I, as I write this, am only a certainty that seeks out the words that are most apt to compel your attention. That proposition and a few muscular sensations, and the sight of the limpid branches that the trees place outside my window, constitute my current I.

It would be vanity to suppose that in order to enjoy absolute validity this psychic aggregate must seize on a self, that conjectural Jorge Luis Borges on whose tongue sophistries are always at the ready and in whose solitary strolls the evenings on the fringes of the city are pleasant.

Illustration by Cecilia Ruiz from The Book of Memory Gaps, inspired by Borges

Half a century before neuroscientists demonstrated that memory is the seedbed of the self, Borges writes:

There is no whole self. He who defines personal identity as the private possession of some depository of memories is mistaken. Whoever affirms such a thing is abusing the symbol that solidifies memory in the form of an enduring and tangible granary or warehouse, when memory is no more than the noun by which we imply that among the innumerable possible states of consciousness, many occur again in an imprecise way. Moreover, if I root personality in remembrance, what claim of ownership can be made on the elapsed instants that, because they were quotidian or stale, did not stamp us with a lasting mark? Heaped up over years, they lie buried, inac­cessible to our avid longing. And that much-vaunted memory to whose rul­ing you made appeal, does it ever manifest all its past plenitude? Does it truly live? The sensualists and their ilk, who conceive of your personality as the sum of your successive states of mind, are similarly deceiving them­ selves. On closer scrutiny, their formula is no more than an ignominious circumlocution that undermines the very foundation it constructs, an acid that eats away at itself, a prattling fraud and a belabored contradiction.

In a passage of inimitable Borgesian splendor, he adds:

I do not deny this consciousness of being, nor the immediate security of here I am that it breathes into us. What I do deny is that all our other convictions must be adjusted to the customary antithesis between the self and the non-self, and that this antithesis is constant. The sensation of cold, of spacious and plea­surable suppleness, that is in me as I open the front door and go out along the half-darkness of the street is neither a supplement to a pre-existing self nor an event that comes coupled to the other event of a continuing and rig­orous self.

[…]

There is no whole self. It suffices to walk any distance along the inexo­rable rigidity that the mirrors of the past open to us in order to feel like out­siders, naively flustered by our own bygone days. There is no community of intention in them, nor are they propelled by the same breeze.

Illustration by Mimmo Paladino for a rare edition of James Joyce’s Ulysses

Borges draws on two of his great influences in fortifying his point — Walt Whitman, “the first Atlas who attempted to make this obstinacy a reality and take the world upon his shoulders,” and who had himself contemplated the perplexity of personal identity seven decades earlier, and Arthur Schopenhauer, whose words Borges cites directly:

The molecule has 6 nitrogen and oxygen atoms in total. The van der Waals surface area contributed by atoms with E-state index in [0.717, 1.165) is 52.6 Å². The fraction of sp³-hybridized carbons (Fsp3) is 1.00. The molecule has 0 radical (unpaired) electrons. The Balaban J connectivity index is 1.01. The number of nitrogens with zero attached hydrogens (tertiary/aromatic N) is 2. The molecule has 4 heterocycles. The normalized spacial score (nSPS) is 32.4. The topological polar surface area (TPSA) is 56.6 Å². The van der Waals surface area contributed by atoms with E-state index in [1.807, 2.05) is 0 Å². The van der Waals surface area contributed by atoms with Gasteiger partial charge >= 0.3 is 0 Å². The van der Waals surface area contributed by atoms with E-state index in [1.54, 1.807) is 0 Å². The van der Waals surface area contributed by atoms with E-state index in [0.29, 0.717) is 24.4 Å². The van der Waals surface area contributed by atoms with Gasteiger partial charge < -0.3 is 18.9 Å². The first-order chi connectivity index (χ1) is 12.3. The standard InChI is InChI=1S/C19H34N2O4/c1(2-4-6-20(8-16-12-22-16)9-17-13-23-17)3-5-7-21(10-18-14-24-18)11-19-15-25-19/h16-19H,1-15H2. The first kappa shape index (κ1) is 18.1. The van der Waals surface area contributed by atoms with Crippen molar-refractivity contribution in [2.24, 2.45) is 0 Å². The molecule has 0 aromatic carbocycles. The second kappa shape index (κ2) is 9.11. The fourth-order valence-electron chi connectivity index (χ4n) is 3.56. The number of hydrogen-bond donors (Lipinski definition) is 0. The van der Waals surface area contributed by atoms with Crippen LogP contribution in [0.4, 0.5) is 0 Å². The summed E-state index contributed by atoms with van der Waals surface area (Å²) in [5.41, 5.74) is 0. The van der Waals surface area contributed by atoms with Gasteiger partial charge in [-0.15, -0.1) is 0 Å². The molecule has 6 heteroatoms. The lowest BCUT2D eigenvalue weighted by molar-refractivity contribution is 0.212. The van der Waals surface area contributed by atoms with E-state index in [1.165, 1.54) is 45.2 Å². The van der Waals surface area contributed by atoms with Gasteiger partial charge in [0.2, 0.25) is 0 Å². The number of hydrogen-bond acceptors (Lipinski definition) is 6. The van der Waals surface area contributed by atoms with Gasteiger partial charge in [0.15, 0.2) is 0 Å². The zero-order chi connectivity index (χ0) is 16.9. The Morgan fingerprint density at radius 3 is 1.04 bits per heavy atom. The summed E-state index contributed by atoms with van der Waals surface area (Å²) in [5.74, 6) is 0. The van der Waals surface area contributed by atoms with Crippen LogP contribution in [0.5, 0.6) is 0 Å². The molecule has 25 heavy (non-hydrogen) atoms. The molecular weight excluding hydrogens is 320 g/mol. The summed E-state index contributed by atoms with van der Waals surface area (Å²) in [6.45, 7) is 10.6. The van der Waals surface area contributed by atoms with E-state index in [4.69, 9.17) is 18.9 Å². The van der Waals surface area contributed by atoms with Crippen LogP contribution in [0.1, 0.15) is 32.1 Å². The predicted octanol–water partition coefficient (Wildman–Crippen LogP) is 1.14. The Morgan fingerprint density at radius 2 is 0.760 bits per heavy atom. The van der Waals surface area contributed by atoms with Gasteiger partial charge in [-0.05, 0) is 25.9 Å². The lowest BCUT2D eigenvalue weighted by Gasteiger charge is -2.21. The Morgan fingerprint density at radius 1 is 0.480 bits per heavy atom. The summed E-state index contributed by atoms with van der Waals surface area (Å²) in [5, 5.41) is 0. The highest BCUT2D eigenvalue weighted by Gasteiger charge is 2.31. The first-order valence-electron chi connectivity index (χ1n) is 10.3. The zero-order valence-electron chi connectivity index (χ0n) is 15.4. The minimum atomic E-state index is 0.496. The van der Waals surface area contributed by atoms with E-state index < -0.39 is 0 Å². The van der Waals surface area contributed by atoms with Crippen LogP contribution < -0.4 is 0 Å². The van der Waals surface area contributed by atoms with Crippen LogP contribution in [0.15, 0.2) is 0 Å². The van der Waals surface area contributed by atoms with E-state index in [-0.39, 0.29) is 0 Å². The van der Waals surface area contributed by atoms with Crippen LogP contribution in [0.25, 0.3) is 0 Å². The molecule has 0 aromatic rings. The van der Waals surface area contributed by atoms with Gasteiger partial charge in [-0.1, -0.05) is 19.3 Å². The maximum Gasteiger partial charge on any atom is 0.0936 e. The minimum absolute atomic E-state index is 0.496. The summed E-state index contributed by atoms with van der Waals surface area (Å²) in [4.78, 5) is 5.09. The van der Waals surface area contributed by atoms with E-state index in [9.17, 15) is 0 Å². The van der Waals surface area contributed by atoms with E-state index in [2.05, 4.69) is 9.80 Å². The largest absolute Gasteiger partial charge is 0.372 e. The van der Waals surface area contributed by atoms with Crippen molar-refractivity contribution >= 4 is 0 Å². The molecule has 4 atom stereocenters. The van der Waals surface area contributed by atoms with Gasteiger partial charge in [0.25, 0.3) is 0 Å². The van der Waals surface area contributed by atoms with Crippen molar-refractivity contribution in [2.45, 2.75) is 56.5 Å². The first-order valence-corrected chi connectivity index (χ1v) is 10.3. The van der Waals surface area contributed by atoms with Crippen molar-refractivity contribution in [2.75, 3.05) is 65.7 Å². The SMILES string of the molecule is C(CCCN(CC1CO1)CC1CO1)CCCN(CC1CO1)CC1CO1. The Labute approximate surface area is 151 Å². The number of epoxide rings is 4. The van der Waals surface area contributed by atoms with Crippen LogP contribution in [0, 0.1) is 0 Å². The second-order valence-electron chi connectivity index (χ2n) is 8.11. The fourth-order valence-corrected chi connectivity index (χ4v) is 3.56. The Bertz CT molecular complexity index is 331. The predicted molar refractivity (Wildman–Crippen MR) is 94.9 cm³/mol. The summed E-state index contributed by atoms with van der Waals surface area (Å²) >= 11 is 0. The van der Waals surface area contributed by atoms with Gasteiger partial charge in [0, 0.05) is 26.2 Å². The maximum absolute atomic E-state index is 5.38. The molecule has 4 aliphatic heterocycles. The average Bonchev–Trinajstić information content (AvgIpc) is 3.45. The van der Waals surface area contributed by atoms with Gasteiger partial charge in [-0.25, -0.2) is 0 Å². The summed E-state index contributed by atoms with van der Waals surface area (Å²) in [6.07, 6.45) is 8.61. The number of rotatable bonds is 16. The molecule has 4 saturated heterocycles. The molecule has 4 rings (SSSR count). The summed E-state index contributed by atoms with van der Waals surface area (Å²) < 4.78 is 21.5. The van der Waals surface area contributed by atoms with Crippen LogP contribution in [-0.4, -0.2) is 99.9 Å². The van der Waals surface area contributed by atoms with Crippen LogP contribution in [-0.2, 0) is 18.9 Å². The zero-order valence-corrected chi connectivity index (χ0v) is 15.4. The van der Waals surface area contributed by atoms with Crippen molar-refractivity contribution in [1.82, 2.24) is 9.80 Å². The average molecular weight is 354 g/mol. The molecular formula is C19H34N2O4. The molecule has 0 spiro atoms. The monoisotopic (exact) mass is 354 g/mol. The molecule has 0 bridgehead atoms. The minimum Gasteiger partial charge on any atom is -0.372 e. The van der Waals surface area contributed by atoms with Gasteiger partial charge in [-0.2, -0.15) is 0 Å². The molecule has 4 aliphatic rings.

An infinite time has run its course before my birth; what was I through­out all that time? Metaphysically, the answer might perhaps be: I was always I; that is, all who during that time said I, were in fact I.

Echoing Kafka’s reflections on reality vs. appearance, Borges adds:

Reality has no need of other realities to bolster it. There are no divini­ties hidden in the trees, nor any elusive thing-in-itself behind appearances, nor a mythological self that orders our actions. Life is truthful appearance.

Citing a famous Buddhist precept of non-self — “those things of which I can perceive the be­ginnings and the end are not my self” — Borges illustrates its veracity with the palpable realness of its living manifestations:

I, for example, am not the visual reality that my eyes encompass, for if I were, darkness would kill me and nothing would remain in me to desire the spectacle of the world, or even to forget it. Nor am I the audible world that I hear, for in that case si­lence would erase me and I would pass from sound to sound without memory of the previous one. Subsequent identical lines of argument can be directed toward the senses of smell, taste, and touch, proving not only that I am not the world of appearances — a thing generally known and undisputed — but that the apperceptions that indicate that world are not my self either. That is, I am not my own activity of seeing, hearing, smelling, tasting, touching. Nor am I my body, which is a phenomenon among oth­ers. Up to this point the argument is banal; its distinction lies in its applica­tion to spiritual matters. Are desire, thought, happiness, and distress my true self? The answer, in accordance with the precept, is clearly in the negative, since those conditions expire without annulling me with them. Consciousness — the final hideout where we might track down the self­ — also proves unqualified. Once the emotions, the extraneous perceptions, and even ever-shifting thought are dismissed, consciousness is a barren thing, without any appearance reflected in it to make it exist.

Borges concludes:

The self [is] a mere logical imperative, without qualities of its own or distinctions from individual to individual.

Complement this particular fragment of Borges’s wholly terrific Selected Non-Fictions with Irish poet and philosopher John O’Donohue on selfhood and the crucible of identity, philosopher Jacob Needleman on how we become who we are, and neuroscientist Sam Harris on the paradox of free will, then revisit Borges on writing and his sublime refutation of time.

BP